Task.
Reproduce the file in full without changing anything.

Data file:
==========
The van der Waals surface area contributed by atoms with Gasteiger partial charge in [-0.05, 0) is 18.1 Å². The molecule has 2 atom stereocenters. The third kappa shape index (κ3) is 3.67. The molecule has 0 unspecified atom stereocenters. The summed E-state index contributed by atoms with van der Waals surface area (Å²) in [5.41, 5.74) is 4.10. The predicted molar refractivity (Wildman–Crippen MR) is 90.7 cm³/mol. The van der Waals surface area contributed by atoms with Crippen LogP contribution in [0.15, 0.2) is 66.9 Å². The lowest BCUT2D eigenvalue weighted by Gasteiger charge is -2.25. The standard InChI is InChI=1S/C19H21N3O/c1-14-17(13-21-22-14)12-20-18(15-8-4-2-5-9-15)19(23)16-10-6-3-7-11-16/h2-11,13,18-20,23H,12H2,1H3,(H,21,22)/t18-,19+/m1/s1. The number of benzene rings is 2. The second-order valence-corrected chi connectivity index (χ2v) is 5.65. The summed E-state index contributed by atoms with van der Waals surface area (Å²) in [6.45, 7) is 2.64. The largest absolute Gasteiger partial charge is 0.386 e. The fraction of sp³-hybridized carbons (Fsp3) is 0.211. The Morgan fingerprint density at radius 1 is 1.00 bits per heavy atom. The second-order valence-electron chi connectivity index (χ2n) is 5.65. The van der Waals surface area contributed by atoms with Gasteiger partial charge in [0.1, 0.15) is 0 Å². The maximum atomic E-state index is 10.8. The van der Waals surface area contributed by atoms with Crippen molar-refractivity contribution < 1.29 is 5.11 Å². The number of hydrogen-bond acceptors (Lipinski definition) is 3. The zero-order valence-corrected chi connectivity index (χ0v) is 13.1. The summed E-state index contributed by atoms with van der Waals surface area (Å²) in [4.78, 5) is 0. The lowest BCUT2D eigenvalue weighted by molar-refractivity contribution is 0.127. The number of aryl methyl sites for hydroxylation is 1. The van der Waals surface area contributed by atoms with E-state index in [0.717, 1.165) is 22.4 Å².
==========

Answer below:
The van der Waals surface area contributed by atoms with Gasteiger partial charge in [-0.05, 0) is 18.1 Å². The molecule has 2 atom stereocenters. The third kappa shape index (κ3) is 3.67. The molecule has 0 unspecified atom stereocenters. The summed E-state index contributed by atoms with van der Waals surface area (Å²) in [5.41, 5.74) is 4.10. The predicted molar refractivity (Wildman–Crippen MR) is 90.7 cm³/mol. The van der Waals surface area contributed by atoms with Crippen LogP contribution in [0.15, 0.2) is 66.9 Å². The lowest BCUT2D eigenvalue weighted by Gasteiger charge is -2.25. The standard InChI is InChI=1S/C19H21N3O/c1-14-17(13-21-22-14)12-20-18(15-8-4-2-5-9-15)19(23)16-10-6-3-7-11-16/h2-11,13,18-20,23H,12H2,1H3,(H,21,22)/t18-,19+/m1/s1. The number of benzene rings is 2. The second-order valence-corrected chi connectivity index (χ2v) is 5.65. The summed E-state index contributed by atoms with van der Waals surface area (Å²) in [6.45, 7) is 2.64. The largest absolute Gasteiger partial charge is 0.386 e. The fraction of sp³-hybridized carbons (Fsp3) is 0.211. The Morgan fingerprint density at radius 1 is 1.00 bits per heavy atom. The second-order valence-electron chi connectivity index (χ2n) is 5.65. The van der Waals surface area contributed by atoms with Gasteiger partial charge in [0.1, 0.15) is 0 Å². The maximum atomic E-state index is 10.8. The van der Waals surface area contributed by atoms with Crippen molar-refractivity contribution < 1.29 is 5.11 Å². The number of hydrogen-bond acceptors (Lipinski definition) is 3. The zero-order valence-corrected chi connectivity index (χ0v) is 13.1. The summed E-state index contributed by atoms with van der Waals surface area (Å²) in [4.78, 5) is 0. The lowest BCUT2D eigenvalue weighted by molar-refractivity contribution is 0.127. The number of aryl methyl sites for hydroxylation is 1. The van der Waals surface area contributed by atoms with E-state index in [0.717, 1.165) is 22.4 Å².